Ward’s mode remains nearly the same throughout the six sections of the book, having a feel of a kind of detachment and distance from the scenes or situations in the poems. He does dare talk about the ‘personal’ when he writes about more personal aspects of life, like that of aging in the poem A Valediction: On Approaching Thirty in the Final Days (page 119). What he also does frequently in many of the poems is using allusions, Dickens’ Magwitch for example in the aforementioned poem, which demands a well-read reader to better grasp the message(s) in his poems. This is more the case when he writes about religion and history. To understand Ward, therefore, one has to have basic background knowledge of these subjects.
The section Australia will presumably be enjoyed better by Australian readers, those who have witnessed the ever-bright sun which Ward mentions (sometimes with repugnance) or the shore and Newcastle Show which linger in the poet’s memory. A more enjoyable section for this reviewer is Art and the Metaphysical. Here, the poems sound more musical and have a broader meaning for all readers; for example, the poems Regeneration (page 63) and Spider (page 65); and this makes the section more appealing for any creative soul as the poems’ rhythm resonates with their message(s). The poems in the section Women relate to the section’s theme very indirectly.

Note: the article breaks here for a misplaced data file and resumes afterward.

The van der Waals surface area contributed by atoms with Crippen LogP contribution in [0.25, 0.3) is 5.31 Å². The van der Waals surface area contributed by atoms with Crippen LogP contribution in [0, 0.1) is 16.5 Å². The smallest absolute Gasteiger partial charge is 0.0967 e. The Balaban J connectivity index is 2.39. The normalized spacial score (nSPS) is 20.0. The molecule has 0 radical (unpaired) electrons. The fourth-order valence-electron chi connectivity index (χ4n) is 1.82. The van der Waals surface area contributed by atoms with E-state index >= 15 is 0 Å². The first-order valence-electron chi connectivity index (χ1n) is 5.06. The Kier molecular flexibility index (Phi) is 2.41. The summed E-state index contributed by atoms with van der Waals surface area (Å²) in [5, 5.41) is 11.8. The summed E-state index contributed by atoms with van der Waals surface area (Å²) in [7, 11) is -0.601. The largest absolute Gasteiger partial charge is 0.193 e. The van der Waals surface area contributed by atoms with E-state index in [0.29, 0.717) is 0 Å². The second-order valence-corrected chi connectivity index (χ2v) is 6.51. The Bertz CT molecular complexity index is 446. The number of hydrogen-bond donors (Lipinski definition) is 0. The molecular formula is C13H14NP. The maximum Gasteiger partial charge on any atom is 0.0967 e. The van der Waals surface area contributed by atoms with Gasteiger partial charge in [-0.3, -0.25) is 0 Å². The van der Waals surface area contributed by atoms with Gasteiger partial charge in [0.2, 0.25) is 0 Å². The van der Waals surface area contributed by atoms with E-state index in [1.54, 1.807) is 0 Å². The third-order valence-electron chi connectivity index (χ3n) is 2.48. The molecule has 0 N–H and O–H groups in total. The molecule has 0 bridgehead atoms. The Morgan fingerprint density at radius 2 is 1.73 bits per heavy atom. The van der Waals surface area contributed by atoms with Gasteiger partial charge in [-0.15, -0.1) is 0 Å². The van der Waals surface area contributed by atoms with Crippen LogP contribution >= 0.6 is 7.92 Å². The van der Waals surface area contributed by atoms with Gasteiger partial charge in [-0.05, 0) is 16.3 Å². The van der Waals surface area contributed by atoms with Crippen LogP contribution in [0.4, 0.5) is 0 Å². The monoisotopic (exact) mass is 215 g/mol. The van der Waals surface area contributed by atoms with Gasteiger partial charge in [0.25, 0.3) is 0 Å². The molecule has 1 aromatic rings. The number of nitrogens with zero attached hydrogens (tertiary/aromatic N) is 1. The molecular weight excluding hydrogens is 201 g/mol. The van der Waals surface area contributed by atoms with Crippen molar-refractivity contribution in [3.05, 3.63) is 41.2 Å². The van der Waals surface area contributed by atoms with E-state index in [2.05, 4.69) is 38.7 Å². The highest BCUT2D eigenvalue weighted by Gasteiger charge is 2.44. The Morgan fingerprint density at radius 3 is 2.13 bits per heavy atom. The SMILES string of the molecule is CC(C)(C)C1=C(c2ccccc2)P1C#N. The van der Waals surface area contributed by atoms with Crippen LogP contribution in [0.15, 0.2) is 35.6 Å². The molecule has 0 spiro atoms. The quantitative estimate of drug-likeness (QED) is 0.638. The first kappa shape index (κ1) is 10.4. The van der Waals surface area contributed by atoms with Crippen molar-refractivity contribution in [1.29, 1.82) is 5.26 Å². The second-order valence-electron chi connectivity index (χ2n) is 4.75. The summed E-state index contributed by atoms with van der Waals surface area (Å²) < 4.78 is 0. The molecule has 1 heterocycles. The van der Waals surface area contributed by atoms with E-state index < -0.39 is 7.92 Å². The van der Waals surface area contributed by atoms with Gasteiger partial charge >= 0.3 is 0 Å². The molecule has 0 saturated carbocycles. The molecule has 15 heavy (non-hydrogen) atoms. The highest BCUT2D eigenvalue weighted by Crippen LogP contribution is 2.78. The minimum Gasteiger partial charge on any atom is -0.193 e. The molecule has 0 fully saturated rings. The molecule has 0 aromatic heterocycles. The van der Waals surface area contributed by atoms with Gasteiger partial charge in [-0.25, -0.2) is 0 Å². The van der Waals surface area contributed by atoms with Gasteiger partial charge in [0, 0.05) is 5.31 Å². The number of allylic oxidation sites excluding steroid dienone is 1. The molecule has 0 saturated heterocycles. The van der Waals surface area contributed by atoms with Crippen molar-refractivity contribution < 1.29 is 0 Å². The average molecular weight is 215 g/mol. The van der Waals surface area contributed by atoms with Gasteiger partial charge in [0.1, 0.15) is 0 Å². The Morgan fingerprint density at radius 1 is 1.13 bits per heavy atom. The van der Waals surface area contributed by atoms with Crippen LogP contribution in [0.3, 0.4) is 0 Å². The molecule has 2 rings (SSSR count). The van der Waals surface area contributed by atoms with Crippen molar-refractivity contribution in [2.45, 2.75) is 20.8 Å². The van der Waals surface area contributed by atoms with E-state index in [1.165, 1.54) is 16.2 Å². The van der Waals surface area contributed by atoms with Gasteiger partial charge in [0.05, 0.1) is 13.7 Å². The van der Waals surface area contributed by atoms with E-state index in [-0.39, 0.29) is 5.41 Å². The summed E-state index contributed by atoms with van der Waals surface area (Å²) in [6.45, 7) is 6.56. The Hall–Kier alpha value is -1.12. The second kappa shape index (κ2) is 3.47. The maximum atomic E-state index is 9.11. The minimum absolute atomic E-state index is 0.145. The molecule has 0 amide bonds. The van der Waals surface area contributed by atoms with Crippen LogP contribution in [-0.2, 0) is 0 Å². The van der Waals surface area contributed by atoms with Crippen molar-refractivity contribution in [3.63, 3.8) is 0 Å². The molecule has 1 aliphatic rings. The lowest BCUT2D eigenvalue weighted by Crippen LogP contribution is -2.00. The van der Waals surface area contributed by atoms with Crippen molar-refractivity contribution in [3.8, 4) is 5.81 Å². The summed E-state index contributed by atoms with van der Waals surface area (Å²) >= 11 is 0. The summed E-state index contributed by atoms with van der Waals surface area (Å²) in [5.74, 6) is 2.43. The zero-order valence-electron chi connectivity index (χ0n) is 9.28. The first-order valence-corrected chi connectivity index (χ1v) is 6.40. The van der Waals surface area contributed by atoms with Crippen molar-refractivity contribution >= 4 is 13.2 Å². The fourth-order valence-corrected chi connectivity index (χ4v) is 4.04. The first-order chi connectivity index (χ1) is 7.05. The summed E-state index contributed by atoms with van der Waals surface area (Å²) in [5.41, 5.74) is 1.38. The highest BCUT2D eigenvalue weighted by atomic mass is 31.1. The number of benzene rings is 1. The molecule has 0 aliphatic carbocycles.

At quite a few places, Ward uses stylistics, like shape poetry of a few lines within in a poem, making eye-catchers. The variety of themes prevents building up of monotony and only a few poems are long enough to be divided into cantos. On the whole, Cats Creep the Fire to Art suits the taste of readers who don’t mind thinking awhile over a poem or even give the latter a second read to grasp the message(s) therein.
Book Link: http://www.worldaudience.org/pubs_bks/Cats_Creep.html